^{1}, Jacek Dudowicz

^{2}and Karl F. Freed

^{2,a)}

### Abstract

A significant body of evidence indicates that particles with excessively high or low mobility relative to Brownian particles form in dynamic equilibrium in glass-forming liquids. We examine whether these “dynamic heterogeneities” can be identified with a kind of *equilibrium polymerization*. This correspondence is first checked by demonstrating the presence of a striking resemblance between the temperature dependences of the configurational entropy in both the theory of equilibrium polymerization and the generalized entropytheory of glass formation in polymer melts. Moreover, the multiple characteristic temperatures of glass formation are also shown to have analogs in the thermodynamics of equilibrium polymerization, supporting the contention that both processes are varieties of rounded thermodynamictransitions. We also find that the average cluster mass (or degree of polymerization) varies in nearly inverse proportionality to . This inverse relation accords with the basic hypothesis of Adam-Gibbs that the number of particles in the cooperatively rearranging regions (CRR) of glass-forming liquids scales inversely to of the fluid. Our identification of the CRR with equilibrium polymers is further supported by simulations for a variety of glass-forming liquids that verify the existence of stringlike or polymeric clusters exhibiting collective particle motion. Moreover, these dynamical clusters have an exponential length distribution, and the average “string” length grows upon cooling according to the predictions of equilibrium polymerizationtheory. The observed scale of dynamic heterogeneity in glass-forming liquids is found to be consistent with this type of self-assembly process. Both experiments and simulations have revealed remarkable similarities between the dynamical properties of self-assembling and glass-forming liquids, suggesting that the development of a theory for the dynamics of self-assembling fluids will also enhance our understanding of relaxation in glass-forming liquids.

This work is supported in part by NSF Grant No. CHE 0416017.

I. INTRODUCTION

II. FLORY-HUGGINS THEORY OF EQUILIBRIUM POLYMERIZATION

A. Free association model

B. Activated equilibrium polymerization

III. GLASS FORMATION AND GENERALIZED ENTROPYTHEORY OF POLYMERGLASS FORMATION

A. Basic components of the generalized entropytheory of polymerglass formation

B. Characteristic temperatures of glass formation

IV. STRINGS, DYNAMICAL COOPERATIVELY REARRAGING REGIONS, AND EQUILIBRIUM POLYMERIZATION

A. Configurational entropy and dynamic cluster size distribution in equilibrium polymerization and glass-forming liquids

B. Characteristic temperatures of polymerization and glass formation

C. The analog of “fragility” in equilibrium polymerization

D. Comparison of size distribution of equilibrium polymers and strings of cooperative motion

E. Saturation of the self-assembly process at low temperatures and its implications

F. Two-state models of glass formation and self-assembly

G. Size of cooperatively rearranging regions and the average degree of polymerization: Evidence for universality at the crossover temperature

H. Equilibrium polymerization of immobile particle clusters

I. Equilibrium polymerization and Fisher clusters in glass-forming liquids

J. Implications of correspondence between equilibrium polymerization and glass formation for understanding the dynamics of associating fluids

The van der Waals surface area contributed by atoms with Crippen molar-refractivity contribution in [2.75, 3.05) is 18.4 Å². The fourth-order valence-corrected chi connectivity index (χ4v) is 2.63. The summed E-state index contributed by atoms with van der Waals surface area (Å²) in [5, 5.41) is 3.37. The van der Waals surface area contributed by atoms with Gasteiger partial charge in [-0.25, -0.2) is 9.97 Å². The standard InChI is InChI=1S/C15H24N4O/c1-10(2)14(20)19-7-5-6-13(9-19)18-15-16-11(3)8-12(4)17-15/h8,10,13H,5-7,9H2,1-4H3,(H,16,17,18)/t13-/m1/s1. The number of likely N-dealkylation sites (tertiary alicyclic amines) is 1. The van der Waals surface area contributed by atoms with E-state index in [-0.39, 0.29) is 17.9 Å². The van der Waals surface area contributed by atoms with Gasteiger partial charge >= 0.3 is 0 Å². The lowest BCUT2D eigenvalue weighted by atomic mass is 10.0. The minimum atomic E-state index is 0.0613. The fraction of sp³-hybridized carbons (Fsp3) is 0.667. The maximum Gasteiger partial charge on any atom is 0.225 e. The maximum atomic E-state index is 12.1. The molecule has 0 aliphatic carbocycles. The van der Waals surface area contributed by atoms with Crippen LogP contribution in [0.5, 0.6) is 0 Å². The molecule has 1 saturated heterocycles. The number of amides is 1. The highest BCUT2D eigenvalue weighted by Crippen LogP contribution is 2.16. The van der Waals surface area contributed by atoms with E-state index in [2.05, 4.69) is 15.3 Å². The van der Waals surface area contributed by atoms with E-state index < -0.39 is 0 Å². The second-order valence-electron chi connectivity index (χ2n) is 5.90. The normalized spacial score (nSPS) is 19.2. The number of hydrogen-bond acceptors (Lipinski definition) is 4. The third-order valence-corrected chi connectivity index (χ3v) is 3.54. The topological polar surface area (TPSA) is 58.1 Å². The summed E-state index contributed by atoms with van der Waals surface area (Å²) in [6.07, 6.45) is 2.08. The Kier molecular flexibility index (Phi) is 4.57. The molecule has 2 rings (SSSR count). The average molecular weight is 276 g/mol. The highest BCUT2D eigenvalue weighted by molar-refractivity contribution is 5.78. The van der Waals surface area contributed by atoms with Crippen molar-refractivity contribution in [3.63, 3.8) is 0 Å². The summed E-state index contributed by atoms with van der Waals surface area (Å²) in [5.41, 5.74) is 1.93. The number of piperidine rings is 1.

V. CONCLUSIONS

### Key Topics

- Polymerization
- 152.0
- Polymers
- 102.0
- Glass transitions
- 65.0
- Entropy
- 56.0
- Polymer structure
- 30.0

## Figures

Temperature dependence of the reduced configurational entropy per lattice site for an incompressible equilibrium polymerization solution. for the FA and A models of equilibrium polymerization is calculated from Eqs. (4) and (12), respectively, and this quantity is shown in the reduced form specified by Eq. (13). These illustrative calculations (as well as those in Figs. 2–6) are performed for completely flexible chains. Curves 1 and 2 refer to the FA model with the enthalpy and entropy of polymerization chosen as and , and and , respectively. The third curve corresponds to the activated equilibrium polymerization model that is specified by , , and (with and being the enthalpy and the entropy of activation, respectively). The above free energy estimates are consistent with previous studies of equilibrium polymerization (Refs. 33, 41, 42, and 73), and the initial monomer concentration is taken as for specific comparison to string formation in glass-forming liquids (see text). Solid symbols denote the calculated saturation temperature , the inflection point temperature where exhibits an inflection point, and the crossover temperature . All temperatures are defined in the text. Open circles designate the polymerization transition temperatures estimated from the maximum of the specific heat .

Temperature dependence of the reduced configurational entropy per lattice site for an incompressible equilibrium polymerization solution. for the FA and A models of equilibrium polymerization is calculated from Eqs. (4) and (12), respectively, and this quantity is shown in the reduced form specified by Eq. (13). These illustrative calculations (as well as those in Figs. 2–6) are performed for completely flexible chains. Curves 1 and 2 refer to the FA model with the enthalpy and entropy of polymerization chosen as and , and and , respectively. The third curve corresponds to the activated equilibrium polymerization model that is specified by , , and (with and being the enthalpy and the entropy of activation, respectively). The above free energy estimates are consistent with previous studies of equilibrium polymerization (Refs. 33, 41, 42, and 73), and the initial monomer concentration is taken as for specific comparison to string formation in glass-forming liquids (see text). Solid symbols denote the calculated saturation temperature , the inflection point temperature where exhibits an inflection point, and the crossover temperature . All temperatures are defined in the text. Open circles designate the polymerization transition temperatures estimated from the maximum of the specific heat .

The configurational entropy calculated from the generalized entropy of glass formation as a function of temperature for representative high molar mass F–F and F–S polymer fluids at a constant pressure of (Ref. 48). The configurational entropy is normalized by its maximum value and is determined from Eq. (20) of Ref. 28. The characteristic temperatures of glass formation, , , , and , are indicated in the figure. The dotted line schematically depicts a correction to the mean field configurational entropy. As noted by Wolfgardt *et al.* (Ref. 62), does not vanish, but instead achieves a small plateau value at low temperatures. An individual monomer of the F–F and F–S polymers contains two backbone segments and one side group with three units (like the united atom representation of 1-pentene) (Refs. 48 and 50). The F–F and F–S polymers represent chains with a flexible chain backbone and flexible side groups, and flexible chain and stiff side branches, respectively, as described in our schematic model of glass formation in polymer melts (Refs. 48–50). The bending energies and and the van der Waals interaction energy are chosen as (F–F polymers), , and (F–S polymers), while the van der Waals energy is selected to be common for these two polymer classes as . The volume associated with a single lattice site and the lattice coordination number are taken as and , respectively. Each backbone and side chain semiflexible bond pair is further taken to have of one *trans* and two *gauche* configurations.